1917. July 4. Wed. This evening our people had a Lawn Social on our lawn. Some fifty or sixty persons attended and ice-cream and cake were served to them free. The popping of small fire-crackers by the children did not seem to interfere with the brief program and all seemed to enjoy themselves, the weather being very propitious. In Stockton fire works were dispensed with, according to the recommendation of Mayor Oullahan, to save money for the Red Cross. (T.S.R. 57. 2 P.M. 92. S.S. 78.)

July 5. Thurs. Received letter from Willie. (T.S.R. 58. 2 P.M. 92. S.S. 76.)

July 6. Fri. The Church Trustees met here this P.M. and afterwards Laura Bruml came in to see me - She now has the care of Vivian Foote - her brother Forrest's youngest daughter - her step-mother not proving a suitable person to have charge of her. In age she is a good companion for Leonard, so Laura says she now has twins. Received letter from Ada, who hears that Irving Parker is now with the Navy in the Philippines. (T.S.R. 57. 2 P.M. 93. S.S. 77.)

July 7. Satur. Received letter from Eunice and postal from Ada. Ralph Geffroy - Hannah G.'s only son, has enlisted with the army, and with his wife, is in the Philippines. Have written to the children in the East. (T.S.R. 62. 2 P.M. 91. S.S. 74.)

July 8. Sabbath. Church services as usual. Celeste left us to begin work with the S.P.R.R. on Signal Stations. He is all upset at the thought of being drafted into the Army - has heard that the Railroad workers are exempted - (but this is not true.) Also he expects higher wages than he received from Jim, but with higher cost of living there, will save no more. He is always uneasy and must change every little while. (T.S.R. 56. 2 P.M. 84. S.S. 70.)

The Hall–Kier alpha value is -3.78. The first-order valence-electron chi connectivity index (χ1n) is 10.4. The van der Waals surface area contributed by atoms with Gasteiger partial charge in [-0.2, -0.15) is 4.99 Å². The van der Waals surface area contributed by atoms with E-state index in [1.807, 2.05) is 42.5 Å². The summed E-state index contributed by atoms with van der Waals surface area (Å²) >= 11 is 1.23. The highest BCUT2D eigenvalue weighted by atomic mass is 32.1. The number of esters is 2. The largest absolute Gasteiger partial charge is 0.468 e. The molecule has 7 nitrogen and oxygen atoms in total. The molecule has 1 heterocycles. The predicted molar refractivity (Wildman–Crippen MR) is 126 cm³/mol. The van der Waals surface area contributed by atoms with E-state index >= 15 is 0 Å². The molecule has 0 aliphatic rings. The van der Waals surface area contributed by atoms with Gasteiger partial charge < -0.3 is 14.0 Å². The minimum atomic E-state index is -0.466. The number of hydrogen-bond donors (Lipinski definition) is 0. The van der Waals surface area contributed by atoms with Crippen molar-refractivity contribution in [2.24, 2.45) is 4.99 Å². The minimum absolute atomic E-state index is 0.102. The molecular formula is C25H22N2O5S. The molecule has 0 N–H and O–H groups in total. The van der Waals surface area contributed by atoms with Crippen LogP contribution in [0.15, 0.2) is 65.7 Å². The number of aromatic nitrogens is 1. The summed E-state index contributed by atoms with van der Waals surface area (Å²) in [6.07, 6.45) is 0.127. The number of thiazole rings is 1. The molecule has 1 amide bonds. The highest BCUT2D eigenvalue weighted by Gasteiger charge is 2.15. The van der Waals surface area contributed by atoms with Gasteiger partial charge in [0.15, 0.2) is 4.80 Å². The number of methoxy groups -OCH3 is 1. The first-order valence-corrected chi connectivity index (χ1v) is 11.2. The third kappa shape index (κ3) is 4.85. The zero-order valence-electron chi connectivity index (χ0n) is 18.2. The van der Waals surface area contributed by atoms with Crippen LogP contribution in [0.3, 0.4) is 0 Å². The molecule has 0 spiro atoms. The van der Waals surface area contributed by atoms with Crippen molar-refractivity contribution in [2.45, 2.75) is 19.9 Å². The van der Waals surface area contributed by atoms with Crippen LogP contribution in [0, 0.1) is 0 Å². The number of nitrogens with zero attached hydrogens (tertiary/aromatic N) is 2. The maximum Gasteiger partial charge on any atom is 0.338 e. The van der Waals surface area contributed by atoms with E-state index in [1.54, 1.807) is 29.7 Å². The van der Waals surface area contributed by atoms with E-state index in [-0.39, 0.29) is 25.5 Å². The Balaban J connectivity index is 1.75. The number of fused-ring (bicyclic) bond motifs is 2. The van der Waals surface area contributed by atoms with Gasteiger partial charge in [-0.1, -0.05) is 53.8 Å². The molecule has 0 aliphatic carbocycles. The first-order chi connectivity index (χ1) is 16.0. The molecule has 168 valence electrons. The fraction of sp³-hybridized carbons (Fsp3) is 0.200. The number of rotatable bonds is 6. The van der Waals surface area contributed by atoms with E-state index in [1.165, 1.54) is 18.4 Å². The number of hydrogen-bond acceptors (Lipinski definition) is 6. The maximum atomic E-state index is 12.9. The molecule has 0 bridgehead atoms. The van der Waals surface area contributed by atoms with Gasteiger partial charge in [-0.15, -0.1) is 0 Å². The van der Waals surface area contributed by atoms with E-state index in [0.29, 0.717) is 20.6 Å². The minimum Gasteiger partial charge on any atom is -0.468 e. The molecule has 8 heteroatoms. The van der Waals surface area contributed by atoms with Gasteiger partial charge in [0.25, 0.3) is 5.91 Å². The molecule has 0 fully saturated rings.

July 9. Mon. Two evening functions in our small town, is one too many - a Circus and Farm Bureau meeting at the same time, so that neither was well attended. Circus almost a failure. Have written to Portland. (T.S.R. 53. 2 P.M. 88. S.S. 77.)

July 10. Tues. The Red Cross members met here this P.M. but as the weather is so hot, only about twenty attended this time Received a letter from Ada, she is coming to us on Thurs, so that Hannah can be spared to take a vacation. We learn that to Cedric and Mildred Sahlstrom Wright a daughter is burn. (T.S.R. 58. 2 P.M. 98. S.S. 82.)

July 11. Wed. The weekly prayer meeting was held on our lawn this eve as the weather cotinues to be so hot. (T.S.R. 57. 2 P.M. 100. S.S. 84.)

Date Original

January 1916

Circa Date

circa 1916-1918

Source

Original dimensions: 23 x 36 cm.

Resource Identifier

Locke_Diary_1916-1918_Image_072.tif

Publisher

Holt-Atherton Special Collections, University of the Pacific Library

Rights Management

To view additional information on copyright and related rights of this item, such as to purchase copies of images and/or obtain permission to publish them, click here to view the Holt-Atherton Special Collections policies.

Keywords

Delia Locke, diaries, women, diarist, California, Locke-Hammond Family Papers, Lockeford, CA, Dean Jewett Locke, rural life, rural California, 19th Century, church, temperance organizations, Mokelumne River Ladies' Sewing Circle, temperature recordings, journal